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Opposing Currents

Opposing Currents: The Politics of Water and Gender in Latin America

Vivienne Bennett
Sonia Dávila-Poblete
María Nieves Rico
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  • Book Info
    Opposing Currents
    Book Description:

    This volume focuses on women in Latin America as stakeholders in water resources management. It makes their contributions to grassroots efforts more visible, explains why doing so is essential for effective public policy and planning in the water sector, and provides guidelines for future planning and project implementation.

    After an in-depth review of gender and water management policies and issues in relation to domestic usage, irrigation, and sustainable development, the book provides a series of case studies prepared by an interdisciplinary group of scholars and activists. Covering countries throughout the hemisphere, and moving freely from impoverished neighborhoods to the conference rooms of international agencies, the book explores the various ways in which women are-and are not-involved in local water initiatives across Latin America. Insightful analyses reveal what these case studies imply for the success or failure of various regional efforts to improve water accessibility and usability, and suggest new ways of thinking about gender and the environment in the context of specific policies and practices.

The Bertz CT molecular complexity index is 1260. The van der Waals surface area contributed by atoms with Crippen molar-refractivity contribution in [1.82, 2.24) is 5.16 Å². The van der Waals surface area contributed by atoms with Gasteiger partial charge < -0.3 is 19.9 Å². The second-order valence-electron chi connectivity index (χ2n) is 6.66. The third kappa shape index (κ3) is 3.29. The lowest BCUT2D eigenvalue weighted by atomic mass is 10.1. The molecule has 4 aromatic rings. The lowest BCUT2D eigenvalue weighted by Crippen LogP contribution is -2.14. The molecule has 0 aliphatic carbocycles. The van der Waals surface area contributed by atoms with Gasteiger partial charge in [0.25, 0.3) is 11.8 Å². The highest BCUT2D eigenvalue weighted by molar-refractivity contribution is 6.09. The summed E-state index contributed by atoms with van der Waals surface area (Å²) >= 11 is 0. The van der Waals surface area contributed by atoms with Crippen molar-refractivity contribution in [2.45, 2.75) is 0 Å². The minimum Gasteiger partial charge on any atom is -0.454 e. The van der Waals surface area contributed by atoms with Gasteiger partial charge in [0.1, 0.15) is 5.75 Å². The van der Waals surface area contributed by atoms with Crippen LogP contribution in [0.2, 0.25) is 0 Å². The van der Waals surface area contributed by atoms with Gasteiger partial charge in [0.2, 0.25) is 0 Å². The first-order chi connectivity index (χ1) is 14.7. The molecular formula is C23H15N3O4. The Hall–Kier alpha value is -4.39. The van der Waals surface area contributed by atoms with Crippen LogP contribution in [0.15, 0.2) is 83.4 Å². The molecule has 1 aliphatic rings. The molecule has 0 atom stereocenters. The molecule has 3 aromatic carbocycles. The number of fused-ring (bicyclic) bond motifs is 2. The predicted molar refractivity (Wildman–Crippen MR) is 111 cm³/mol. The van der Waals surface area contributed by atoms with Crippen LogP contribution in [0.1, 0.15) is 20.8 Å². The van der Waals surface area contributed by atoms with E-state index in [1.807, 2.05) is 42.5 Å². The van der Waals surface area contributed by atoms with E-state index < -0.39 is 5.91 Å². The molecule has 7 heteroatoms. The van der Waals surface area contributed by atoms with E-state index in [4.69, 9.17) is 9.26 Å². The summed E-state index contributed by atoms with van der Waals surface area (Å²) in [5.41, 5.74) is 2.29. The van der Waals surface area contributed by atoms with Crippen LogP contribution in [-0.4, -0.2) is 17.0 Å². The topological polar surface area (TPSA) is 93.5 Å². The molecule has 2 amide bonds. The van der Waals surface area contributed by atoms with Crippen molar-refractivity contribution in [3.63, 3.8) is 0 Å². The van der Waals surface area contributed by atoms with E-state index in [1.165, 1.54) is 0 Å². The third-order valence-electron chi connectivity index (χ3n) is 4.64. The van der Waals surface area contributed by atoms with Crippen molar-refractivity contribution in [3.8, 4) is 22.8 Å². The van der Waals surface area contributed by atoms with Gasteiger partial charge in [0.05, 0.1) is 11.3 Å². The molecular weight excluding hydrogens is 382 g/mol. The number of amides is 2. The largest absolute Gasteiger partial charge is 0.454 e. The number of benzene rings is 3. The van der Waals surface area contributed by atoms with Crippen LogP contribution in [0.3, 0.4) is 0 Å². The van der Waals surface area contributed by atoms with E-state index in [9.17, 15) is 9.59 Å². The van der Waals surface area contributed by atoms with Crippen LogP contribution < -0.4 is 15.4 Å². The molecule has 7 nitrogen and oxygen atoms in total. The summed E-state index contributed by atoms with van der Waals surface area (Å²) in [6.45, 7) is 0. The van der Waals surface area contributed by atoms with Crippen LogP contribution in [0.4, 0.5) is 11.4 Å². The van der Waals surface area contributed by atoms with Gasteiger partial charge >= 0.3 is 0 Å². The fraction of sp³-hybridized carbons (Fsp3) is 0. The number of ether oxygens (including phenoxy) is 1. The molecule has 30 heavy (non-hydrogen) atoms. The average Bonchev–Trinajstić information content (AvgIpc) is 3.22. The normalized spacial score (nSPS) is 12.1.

eISBN: 978-0-8229-7265-5
    Subjects: Political Science, Sociology

Table of Contents

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  1. List of Tables and Maps
    (pp. vii-viii)
  2. 1 Introduction
    (pp. 1-10)
    Vivienne Bennett

    The 1992 Dublin Conference on Water and the Environment was a watershed event in the world of water policy because of the adoption of the four “Dublin principles” that have guided decision making ever since. The principles state:

    1. Fresh water is a finite and vulnerable resource, essential to sustain life, development, and the environment.

    2. Water development and management should be based on a participatory approach, involving users, planners, and policy makers at all levels.

    3. Women play a central role in the provision, management, and safeguarding of water.

    4. Water has an economic value in all its competing uses and should be...

  3. Part One: Understanding Water and Gender

    • 2 The Connection between Gender and Water Management
      (pp. 13-29)
      Margreet Zwarteveen and Vivienne Bennett

      What is the connection between gender and water? In the world of gender policies, water is almost never mentioned. Few cases of women organizing around water issues are known. And in the world of water policies, lip service is paid to gender, without depth or consequences for water management practices. Yet this book’s premise is that important connections exist between gender and water, and when these relationships are made explicit, more effective and equitable water resource management results. Within the contexts of household (domestic) water use and irrigation, we demonstrate how water and gender are linked.¹